The inquiry arises whether Congress intended to change this system in the new policy adopted by it, to aid states by grants of lands to build railroads. This policy is of comparatively recent date, but there is nothing that we are aware in any of the various acts on the subject which tend to show that it was the purpose of Congress, in its land grant legislation, to alter the manner in which the public lands had been brought into market and made subject to private entry. It is true the minimum price of the lands within certain prescribed limits was doubled on the supposition that the construction of the contemplated roads would enhance the value of the lands to such an extent that the government would be enabled to realize as much for them as if the grants had not been made, but in all other respects, the general system for the disposition of public lands was preserved. It is difficult, therefore, to see how the plaintiff can succeed unless the legislation on which he rests his title was designed to be exceptional, which we think was not the case. The grant was an ordinary one to build a road in Wisconsin, for which a change of route was desirable after the line had been located. This change was authorized by Congress, but before the line was relocated, the lands in question, being within the six-mile limit, had been, at a public land sale, offered for sale at $2.50 per acre, and not being sold, were subject to entry at that price but not at any less sum. The location of the new route left them outside of the required distance, and legislation was necessary to take them out of the condition of lands affected by the construction of a railroad and to restore them to the general body of the unsold lands so that they could be sold in the same manner and at the same price that the public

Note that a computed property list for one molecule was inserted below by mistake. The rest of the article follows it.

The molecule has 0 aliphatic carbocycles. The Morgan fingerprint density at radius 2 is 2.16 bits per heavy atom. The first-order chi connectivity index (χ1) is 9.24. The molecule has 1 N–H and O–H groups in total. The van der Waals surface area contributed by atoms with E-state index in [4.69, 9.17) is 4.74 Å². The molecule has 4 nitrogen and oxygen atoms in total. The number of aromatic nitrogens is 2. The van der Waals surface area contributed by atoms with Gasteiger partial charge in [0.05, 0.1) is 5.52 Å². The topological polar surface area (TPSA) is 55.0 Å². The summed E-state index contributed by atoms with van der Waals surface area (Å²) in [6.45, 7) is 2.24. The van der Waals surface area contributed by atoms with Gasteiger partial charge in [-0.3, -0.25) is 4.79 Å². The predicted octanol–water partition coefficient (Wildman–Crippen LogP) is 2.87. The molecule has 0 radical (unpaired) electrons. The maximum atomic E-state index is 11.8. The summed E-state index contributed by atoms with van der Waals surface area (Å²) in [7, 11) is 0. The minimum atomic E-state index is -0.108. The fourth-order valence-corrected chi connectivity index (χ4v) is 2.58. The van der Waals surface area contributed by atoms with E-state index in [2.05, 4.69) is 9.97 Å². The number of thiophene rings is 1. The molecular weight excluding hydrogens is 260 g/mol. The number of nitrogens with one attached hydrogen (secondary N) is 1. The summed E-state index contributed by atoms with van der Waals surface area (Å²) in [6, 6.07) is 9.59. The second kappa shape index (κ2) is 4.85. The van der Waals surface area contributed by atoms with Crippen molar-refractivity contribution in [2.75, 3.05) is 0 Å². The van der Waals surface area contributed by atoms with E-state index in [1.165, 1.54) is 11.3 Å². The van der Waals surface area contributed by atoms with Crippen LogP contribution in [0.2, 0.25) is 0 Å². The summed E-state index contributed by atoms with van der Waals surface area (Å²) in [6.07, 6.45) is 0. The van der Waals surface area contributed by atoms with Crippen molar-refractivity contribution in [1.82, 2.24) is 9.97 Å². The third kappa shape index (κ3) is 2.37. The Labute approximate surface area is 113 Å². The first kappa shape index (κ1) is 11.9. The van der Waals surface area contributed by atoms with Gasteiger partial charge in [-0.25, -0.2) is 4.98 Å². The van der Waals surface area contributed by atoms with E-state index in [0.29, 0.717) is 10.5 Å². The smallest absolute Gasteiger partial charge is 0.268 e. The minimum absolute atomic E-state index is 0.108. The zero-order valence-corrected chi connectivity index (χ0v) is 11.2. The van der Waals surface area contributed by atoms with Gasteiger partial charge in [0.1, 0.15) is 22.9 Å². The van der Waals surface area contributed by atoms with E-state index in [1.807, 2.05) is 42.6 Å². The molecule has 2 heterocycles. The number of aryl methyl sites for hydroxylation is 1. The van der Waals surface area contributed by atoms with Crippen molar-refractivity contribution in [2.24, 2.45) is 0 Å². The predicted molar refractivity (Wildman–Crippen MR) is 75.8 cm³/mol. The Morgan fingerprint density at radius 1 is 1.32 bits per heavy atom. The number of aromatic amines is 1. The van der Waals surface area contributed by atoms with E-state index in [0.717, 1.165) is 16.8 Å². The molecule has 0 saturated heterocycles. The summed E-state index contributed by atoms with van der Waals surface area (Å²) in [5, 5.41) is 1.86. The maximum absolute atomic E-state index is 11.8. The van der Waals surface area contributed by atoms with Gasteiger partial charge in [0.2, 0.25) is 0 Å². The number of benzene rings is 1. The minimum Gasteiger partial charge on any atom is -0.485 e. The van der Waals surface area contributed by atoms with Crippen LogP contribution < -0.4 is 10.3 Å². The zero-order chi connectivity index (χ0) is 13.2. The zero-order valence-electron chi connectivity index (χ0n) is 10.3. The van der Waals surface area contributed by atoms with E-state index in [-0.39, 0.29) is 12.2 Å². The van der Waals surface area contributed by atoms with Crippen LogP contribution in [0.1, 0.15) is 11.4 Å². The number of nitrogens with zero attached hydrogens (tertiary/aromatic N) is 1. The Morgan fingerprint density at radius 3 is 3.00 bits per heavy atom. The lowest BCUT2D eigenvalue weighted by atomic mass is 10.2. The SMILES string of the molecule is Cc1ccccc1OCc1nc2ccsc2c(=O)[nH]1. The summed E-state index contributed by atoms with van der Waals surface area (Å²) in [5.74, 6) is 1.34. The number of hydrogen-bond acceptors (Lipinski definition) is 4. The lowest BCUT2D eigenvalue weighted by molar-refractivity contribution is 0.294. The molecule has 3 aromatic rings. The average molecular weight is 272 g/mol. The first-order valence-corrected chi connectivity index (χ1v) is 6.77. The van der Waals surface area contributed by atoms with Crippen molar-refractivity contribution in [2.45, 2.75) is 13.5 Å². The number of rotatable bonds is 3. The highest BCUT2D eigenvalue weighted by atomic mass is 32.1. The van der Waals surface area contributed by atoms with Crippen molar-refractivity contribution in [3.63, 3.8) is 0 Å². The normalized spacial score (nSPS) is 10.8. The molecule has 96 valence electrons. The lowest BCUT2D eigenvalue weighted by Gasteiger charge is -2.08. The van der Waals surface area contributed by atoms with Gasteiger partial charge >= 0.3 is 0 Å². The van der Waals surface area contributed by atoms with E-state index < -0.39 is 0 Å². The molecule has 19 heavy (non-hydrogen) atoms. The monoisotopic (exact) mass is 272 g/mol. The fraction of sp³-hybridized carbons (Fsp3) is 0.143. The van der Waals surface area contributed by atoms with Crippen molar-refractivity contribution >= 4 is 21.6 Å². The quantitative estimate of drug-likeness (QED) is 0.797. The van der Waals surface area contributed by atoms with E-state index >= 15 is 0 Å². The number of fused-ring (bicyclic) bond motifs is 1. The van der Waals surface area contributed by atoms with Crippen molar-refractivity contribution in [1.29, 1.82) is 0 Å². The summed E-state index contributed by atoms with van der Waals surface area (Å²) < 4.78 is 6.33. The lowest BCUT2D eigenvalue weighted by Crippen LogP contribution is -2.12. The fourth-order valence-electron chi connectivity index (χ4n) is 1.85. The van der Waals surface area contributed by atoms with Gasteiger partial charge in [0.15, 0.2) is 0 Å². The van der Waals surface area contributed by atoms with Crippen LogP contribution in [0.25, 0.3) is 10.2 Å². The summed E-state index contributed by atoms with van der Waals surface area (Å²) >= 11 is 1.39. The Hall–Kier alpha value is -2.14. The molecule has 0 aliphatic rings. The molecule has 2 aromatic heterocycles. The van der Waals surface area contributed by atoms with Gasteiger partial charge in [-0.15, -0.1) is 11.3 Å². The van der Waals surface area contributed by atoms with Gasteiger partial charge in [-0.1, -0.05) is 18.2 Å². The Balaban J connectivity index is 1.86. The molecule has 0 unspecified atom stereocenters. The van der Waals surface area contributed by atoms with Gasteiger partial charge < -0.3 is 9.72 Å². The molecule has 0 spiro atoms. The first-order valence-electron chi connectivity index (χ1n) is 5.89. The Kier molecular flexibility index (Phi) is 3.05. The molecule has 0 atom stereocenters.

domain is usually subject to sale. This object was accomplished by the joint resolution of April 25, 1862, which declares that "these lands should hereafter be sold at $1.25 per acre." It is contended that this declaration fixed the price absolutely and subjected them to private entry at that price without any further proceeding. This proposition is based on the idea that Congress intended to adopt a different rule for the disposition of these lands from that which had always obtained for the disposition of other public lands; but there is nothing in the circumstances of this legislation which tends to prove an intentional abandonment of a long-existing policy. Why make an exception in the case of these lands? There was no exigency requiring it, nor any reason to suppose that Congress had any purpose to place them on a different footing from other government lands for sale at $1.25 an acre. Such a purpose would conflict with the general land system and disturb its harmony, and cannot be imputed to Congress in the absence of an express declaration to that effect. This system required that all lands should be brought into market, after proper notice, so as to afford competition before being subject to private entry. It is true the lands in question were once offered at public sale at $2.50 an acre, but the reason of the rule required that they should be again offered to the highest bidder, because their condition as to price had been changed, and there had been no opportunity for competition at the reduced price. Congress meant nothing more than to fix $1.25 as their minimum price, and to place them in the same category with other public lands not affected by land grant legislation. When they were withdrawn from the operation of this legislation, and their exceptional status terminated, the general provisions of the land system attached to them, and they could not, therefore, be sold at private entry, until all persons had the opportunity of bidding for them at public auction.
It follows that the plaintiff's entries were invalid and rightly cancelled, because they were made before the lands had been proclaimed for sale at the minimum price of $1.25
an acre, and that the defendant's entries were in accordance with law, as they were located after the lands had been properly brought into market.
3 Stat. at Large 566.
11 id. 20.
12 Stat. at Large 618.
2 Stat. at Large 73; 3 id. 556.